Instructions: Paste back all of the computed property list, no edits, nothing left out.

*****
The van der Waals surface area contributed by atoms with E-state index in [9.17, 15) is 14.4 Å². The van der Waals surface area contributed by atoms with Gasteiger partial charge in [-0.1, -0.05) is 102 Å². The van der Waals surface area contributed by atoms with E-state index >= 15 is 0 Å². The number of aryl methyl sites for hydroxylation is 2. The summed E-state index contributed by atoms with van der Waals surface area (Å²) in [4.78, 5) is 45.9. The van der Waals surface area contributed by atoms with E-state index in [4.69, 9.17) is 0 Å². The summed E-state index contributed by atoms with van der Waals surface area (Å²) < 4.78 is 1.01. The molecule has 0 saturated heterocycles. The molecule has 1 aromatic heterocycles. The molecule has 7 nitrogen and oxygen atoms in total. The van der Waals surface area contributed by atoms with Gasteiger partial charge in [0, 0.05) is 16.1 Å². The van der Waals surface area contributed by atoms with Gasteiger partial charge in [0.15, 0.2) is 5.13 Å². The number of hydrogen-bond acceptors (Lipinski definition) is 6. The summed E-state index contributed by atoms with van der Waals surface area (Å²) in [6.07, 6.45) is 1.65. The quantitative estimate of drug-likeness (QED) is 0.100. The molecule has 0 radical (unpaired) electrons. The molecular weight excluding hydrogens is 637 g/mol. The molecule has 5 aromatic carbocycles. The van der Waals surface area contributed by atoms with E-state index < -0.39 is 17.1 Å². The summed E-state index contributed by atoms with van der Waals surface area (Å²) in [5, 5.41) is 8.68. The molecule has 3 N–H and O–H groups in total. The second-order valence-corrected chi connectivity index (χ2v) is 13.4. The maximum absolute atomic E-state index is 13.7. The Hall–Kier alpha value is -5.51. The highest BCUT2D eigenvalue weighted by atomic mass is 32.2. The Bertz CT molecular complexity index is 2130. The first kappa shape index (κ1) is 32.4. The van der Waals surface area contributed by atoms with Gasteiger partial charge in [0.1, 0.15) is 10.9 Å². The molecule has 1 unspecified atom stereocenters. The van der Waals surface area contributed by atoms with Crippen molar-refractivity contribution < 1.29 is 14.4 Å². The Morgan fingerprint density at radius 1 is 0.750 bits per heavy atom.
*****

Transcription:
The van der Waals surface area contributed by atoms with E-state index in [9.17, 15) is 14.4 Å². The van der Waals surface area contributed by atoms with Gasteiger partial charge in [-0.1, -0.05) is 102 Å². The van der Waals surface area contributed by atoms with E-state index >= 15 is 0 Å². The number of aryl methyl sites for hydroxylation is 2. The summed E-state index contributed by atoms with van der Waals surface area (Å²) in [4.78, 5) is 45.9. The van der Waals surface area contributed by atoms with E-state index in [4.69, 9.17) is 0 Å². The summed E-state index contributed by atoms with van der Waals surface area (Å²) < 4.78 is 1.01. The molecule has 0 saturated heterocycles. The molecule has 1 aromatic heterocycles. The molecule has 7 nitrogen and oxygen atoms in total. The van der Waals surface area contributed by atoms with Gasteiger partial charge in [0, 0.05) is 16.1 Å². The van der Waals surface area contributed by atoms with Gasteiger partial charge in [0.15, 0.2) is 5.13 Å². The number of hydrogen-bond acceptors (Lipinski definition) is 6. The summed E-state index contributed by atoms with van der Waals surface area (Å²) in [6.07, 6.45) is 1.65. The quantitative estimate of drug-likeness (QED) is 0.100. The molecule has 0 radical (unpaired) electrons. The molecular weight excluding hydrogens is 637 g/mol. The molecule has 5 aromatic carbocycles. The van der Waals surface area contributed by atoms with E-state index < -0.39 is 17.1 Å². The summed E-state index contributed by atoms with van der Waals surface area (Å²) in [5, 5.41) is 8.68. The molecule has 3 N–H and O–H groups in total. The second-order valence-corrected chi connectivity index (χ2v) is 13.4. The maximum absolute atomic E-state index is 13.7. The Hall–Kier alpha value is -5.51. The highest BCUT2D eigenvalue weighted by atomic mass is 32.2. The Bertz CT molecular complexity index is 2130. The first kappa shape index (κ1) is 32.4. The van der Waals surface area contributed by atoms with Gasteiger partial charge in [0.1, 0.15) is 10.9 Å². The molecule has 1 unspecified atom stereocenters. The van der Waals surface area contributed by atoms with Crippen molar-refractivity contribution < 1.29 is 14.4 Å². The Morgan fingerprint density at radius 1 is 0.750 bits per heavy atom.